What is Halitosis?
Halitosis its also called as bad breath, can result from poor dental health habits and may be a sign of other health problems. Halitosis can also be made worse by the types of foods you eat and other unhealthy lifestyle habits.
All the food eaten begins to be broken down in your mouth. As foods are digested and absorbed into the bloodstream, they are eventually carried to your lungs and given off in your breath. If you eat foods with strong odors (such as garlic or onions), brushing and flossing — even mouthwash — merely covers up the odor temporarily. The odor will not go away completely until the foods have passed through your body.
Why Do Poor Habits Cause Halitosis?
If you don’t brush and floss teeth daily, food particles can remain in your mouth, promoting bacterial growth between teeth, around the gums, and on the tongue. This causes Halitosis. Antibacterial mouth rinses also can help reduce bacteria.
In addition, odor-causing bacteria and food particles can cause Halitosis if dentures are not properly cleaned. Smoking or chewing tobacco-based products also can cause Halitosis, stain teeth, reduce your ability to taste foods, and irritate your gums.
What Health Problems Are Associated With Halitosis?
- Persistent Halitosis or a bad taste in the mouth may be a warning sign of gum (periodontal) disease. Gum disease is caused by the buildup of plaque on teeth. Bacteria cause the formation of toxins to form, which irritate the gums. If gum disease continues untreated, it can damage the gums and jawbone.
- Other dental causes of Halitosis include poorly fitting dental appliances, yeast infections of the mouth, and dental caries (cavities).
- The medical condition of dry mouth (also called xerostomia) also can cause Halitosis. Saliva is necessary to moisten the mouth, neutralize acids produced by plaque, and wash away dead cells that accumulate on the tongue, gums, and cheeks. If not removed, these cells decompose and can cause Halitosis. Dry mouth may be a side effect of various medications, salivary gland problems, or continuous breathing through the mouth.
- Many other diseases and illnesses may cause Halitosis. Here are some to be aware of: respiratory tract infections such as pneumonia or bronchitis, chronic sinus infections, postnasal drip, diabetes, chronic acid reflux, and liver or kidney problems.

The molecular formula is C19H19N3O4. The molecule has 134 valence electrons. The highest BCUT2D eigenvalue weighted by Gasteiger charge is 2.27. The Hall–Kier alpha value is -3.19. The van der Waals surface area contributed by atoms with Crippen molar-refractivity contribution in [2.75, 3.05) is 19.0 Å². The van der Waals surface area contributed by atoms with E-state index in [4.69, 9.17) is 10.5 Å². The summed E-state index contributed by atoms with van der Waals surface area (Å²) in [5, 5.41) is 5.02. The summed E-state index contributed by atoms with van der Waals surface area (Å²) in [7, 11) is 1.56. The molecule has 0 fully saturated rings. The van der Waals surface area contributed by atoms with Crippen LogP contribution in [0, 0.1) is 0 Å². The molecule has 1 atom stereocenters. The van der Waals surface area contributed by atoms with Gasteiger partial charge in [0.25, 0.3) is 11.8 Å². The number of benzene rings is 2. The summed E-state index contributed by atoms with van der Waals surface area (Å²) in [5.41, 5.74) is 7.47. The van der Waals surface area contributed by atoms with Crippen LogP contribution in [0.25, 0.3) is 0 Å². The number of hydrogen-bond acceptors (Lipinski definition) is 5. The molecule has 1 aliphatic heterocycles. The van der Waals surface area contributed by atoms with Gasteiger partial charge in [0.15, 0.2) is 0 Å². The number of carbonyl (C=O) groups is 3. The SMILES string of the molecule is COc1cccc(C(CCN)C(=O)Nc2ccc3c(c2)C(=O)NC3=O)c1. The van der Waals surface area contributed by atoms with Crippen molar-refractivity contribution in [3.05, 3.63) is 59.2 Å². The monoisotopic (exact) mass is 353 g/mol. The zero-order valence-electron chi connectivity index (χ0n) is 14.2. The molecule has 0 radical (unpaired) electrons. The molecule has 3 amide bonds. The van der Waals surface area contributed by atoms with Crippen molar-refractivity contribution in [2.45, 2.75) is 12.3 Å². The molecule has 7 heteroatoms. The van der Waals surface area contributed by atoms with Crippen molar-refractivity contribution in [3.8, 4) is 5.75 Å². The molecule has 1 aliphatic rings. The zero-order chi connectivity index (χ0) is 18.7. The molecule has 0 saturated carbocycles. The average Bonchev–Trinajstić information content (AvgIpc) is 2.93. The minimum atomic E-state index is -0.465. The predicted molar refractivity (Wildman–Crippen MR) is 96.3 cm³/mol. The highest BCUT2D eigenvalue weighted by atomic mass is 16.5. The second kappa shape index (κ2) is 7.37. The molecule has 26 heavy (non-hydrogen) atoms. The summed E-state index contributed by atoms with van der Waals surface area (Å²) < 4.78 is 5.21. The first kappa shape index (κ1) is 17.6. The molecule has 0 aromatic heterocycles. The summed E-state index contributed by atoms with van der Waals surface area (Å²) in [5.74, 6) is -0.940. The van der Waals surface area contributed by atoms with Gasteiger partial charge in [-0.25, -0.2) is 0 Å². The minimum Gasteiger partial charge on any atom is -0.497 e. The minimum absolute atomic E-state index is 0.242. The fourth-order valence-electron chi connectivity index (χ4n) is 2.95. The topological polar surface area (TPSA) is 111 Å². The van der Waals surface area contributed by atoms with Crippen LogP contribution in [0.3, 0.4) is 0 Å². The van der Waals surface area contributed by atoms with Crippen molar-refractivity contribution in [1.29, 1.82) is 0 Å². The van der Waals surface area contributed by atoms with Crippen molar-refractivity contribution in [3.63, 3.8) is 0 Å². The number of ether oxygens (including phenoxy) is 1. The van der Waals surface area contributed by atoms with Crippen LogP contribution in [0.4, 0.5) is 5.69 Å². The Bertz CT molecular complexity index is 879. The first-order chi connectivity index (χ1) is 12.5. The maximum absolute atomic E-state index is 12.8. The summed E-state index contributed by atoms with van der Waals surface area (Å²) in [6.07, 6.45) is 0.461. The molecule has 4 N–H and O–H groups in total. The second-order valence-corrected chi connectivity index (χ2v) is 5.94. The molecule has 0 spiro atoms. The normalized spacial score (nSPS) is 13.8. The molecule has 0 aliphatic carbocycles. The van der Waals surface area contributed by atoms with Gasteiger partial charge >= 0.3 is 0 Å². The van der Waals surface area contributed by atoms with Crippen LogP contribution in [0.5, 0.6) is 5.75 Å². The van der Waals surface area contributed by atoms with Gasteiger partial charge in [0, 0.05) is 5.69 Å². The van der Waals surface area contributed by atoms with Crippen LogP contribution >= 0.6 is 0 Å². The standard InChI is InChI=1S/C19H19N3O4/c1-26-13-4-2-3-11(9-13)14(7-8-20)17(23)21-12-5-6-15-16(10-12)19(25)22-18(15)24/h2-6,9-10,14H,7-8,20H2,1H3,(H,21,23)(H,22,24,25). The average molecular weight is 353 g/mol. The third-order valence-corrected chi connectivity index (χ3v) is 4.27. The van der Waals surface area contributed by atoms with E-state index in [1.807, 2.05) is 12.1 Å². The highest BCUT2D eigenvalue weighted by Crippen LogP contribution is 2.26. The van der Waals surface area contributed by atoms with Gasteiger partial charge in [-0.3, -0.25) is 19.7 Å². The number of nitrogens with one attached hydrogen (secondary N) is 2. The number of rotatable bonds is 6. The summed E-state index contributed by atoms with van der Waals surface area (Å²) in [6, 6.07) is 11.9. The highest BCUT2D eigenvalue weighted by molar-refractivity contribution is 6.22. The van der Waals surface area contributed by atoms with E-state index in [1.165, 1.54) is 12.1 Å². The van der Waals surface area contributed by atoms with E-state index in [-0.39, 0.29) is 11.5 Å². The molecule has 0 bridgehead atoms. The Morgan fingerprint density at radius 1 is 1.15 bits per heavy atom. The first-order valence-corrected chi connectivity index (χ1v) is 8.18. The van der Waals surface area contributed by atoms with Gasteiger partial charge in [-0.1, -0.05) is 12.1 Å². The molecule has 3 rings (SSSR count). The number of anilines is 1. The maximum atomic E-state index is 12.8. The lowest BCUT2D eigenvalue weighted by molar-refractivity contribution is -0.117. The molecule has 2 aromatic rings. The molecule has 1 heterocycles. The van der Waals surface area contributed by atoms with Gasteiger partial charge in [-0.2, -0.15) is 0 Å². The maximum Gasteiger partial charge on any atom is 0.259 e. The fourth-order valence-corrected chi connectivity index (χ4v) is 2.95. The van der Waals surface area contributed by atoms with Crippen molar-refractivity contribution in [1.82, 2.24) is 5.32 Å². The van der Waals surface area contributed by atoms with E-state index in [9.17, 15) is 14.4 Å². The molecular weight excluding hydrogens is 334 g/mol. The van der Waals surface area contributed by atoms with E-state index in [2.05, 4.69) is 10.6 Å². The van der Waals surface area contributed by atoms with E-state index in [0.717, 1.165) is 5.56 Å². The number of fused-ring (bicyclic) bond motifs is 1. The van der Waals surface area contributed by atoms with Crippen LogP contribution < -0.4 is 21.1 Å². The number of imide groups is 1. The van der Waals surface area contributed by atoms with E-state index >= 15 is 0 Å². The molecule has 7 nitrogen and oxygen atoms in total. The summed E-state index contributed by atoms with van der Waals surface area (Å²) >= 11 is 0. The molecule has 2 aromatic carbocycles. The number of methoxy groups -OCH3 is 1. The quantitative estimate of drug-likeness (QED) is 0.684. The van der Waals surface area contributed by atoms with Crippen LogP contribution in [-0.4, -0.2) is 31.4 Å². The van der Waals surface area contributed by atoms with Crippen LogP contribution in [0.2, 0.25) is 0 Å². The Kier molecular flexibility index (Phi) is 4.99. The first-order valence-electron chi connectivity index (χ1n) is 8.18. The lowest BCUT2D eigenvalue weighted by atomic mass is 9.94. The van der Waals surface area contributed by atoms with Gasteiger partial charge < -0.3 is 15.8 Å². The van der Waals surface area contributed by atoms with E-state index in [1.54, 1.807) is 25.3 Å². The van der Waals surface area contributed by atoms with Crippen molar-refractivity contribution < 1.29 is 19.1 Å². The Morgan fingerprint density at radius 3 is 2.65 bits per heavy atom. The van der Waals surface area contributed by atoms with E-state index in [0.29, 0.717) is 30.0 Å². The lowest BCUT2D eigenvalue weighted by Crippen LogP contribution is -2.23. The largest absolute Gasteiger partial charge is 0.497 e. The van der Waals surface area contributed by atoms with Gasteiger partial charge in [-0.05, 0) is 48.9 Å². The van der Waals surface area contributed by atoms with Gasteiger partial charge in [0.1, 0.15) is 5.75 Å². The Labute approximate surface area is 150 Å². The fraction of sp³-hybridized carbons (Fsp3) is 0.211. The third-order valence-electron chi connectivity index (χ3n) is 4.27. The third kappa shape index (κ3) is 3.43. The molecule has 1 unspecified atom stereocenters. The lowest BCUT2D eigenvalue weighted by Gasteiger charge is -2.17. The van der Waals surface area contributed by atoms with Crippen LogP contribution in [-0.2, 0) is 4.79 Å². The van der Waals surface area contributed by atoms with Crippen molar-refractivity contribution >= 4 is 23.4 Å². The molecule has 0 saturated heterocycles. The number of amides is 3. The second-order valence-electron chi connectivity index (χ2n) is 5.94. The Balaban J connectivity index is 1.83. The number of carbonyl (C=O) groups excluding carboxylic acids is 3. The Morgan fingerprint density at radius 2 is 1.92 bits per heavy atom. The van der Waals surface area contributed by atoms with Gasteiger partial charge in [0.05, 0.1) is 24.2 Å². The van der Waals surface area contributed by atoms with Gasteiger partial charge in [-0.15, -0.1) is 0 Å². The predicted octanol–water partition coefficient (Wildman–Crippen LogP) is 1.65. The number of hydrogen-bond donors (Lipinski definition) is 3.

What Can I Do to Prevent Halitosis?
Halitosis can be reduced or prevented if you:
- Practice good oral hygiene. Brush twice a day with fluoride toothpaste to remove food debris and plaque. Brush teeth after you eat (keep a toothbrush at work or school to brush after lunch). Don’t forget to brush the tongue, too. Replace your toothbrush every 2 to 3 months or after an illness. Use floss or an interdental cleaner to remove food particles and plaque between teeth once a day. Rinse with an antibacterial mouthwash twice a day. Dentures should be removed at night and cleaned thoroughly before being placed in your mouth the next morning.
- See your dentist regularly — at least twice a year. He or she will conduct an oral exam and professional teeth cleaning and will be able to detect and treat periodontal disease, dry mouth, or other problems that may be the cause of bad mouth odor.
- Stop smoking and chewing tobacco-based products. Ask your dentist for tips on kicking the habit.
- Drink lots of water. This will keep your mouth moist. Chewing gum (preferably sugarless) or sucking on candy (preferably sugarless) also stimulates the production of saliva, which helps wash away food particles and bacteria. Gums and mints containing xylitol are best.
- Keep a log of the foods you eat. If you think they may be causing Halitosis, bring the log to your dentist to review. Similarly, make a list of the medications you take. Some drugs may play a role in creating mouth odors.
Who Treats Halitosis?
In most cases, your dentist can treat the cause of Halitosis. If your dentist determines that your mouth is healthy and the odor is not of oral origin, you may be referred to your family doctor or to a specialist to determine the odor source and treatment plan. If the odor is due to gum disease, for example, your dentist can either treat the disease or refer you to a periodontist, a dentist who specializes in treating gum conditions.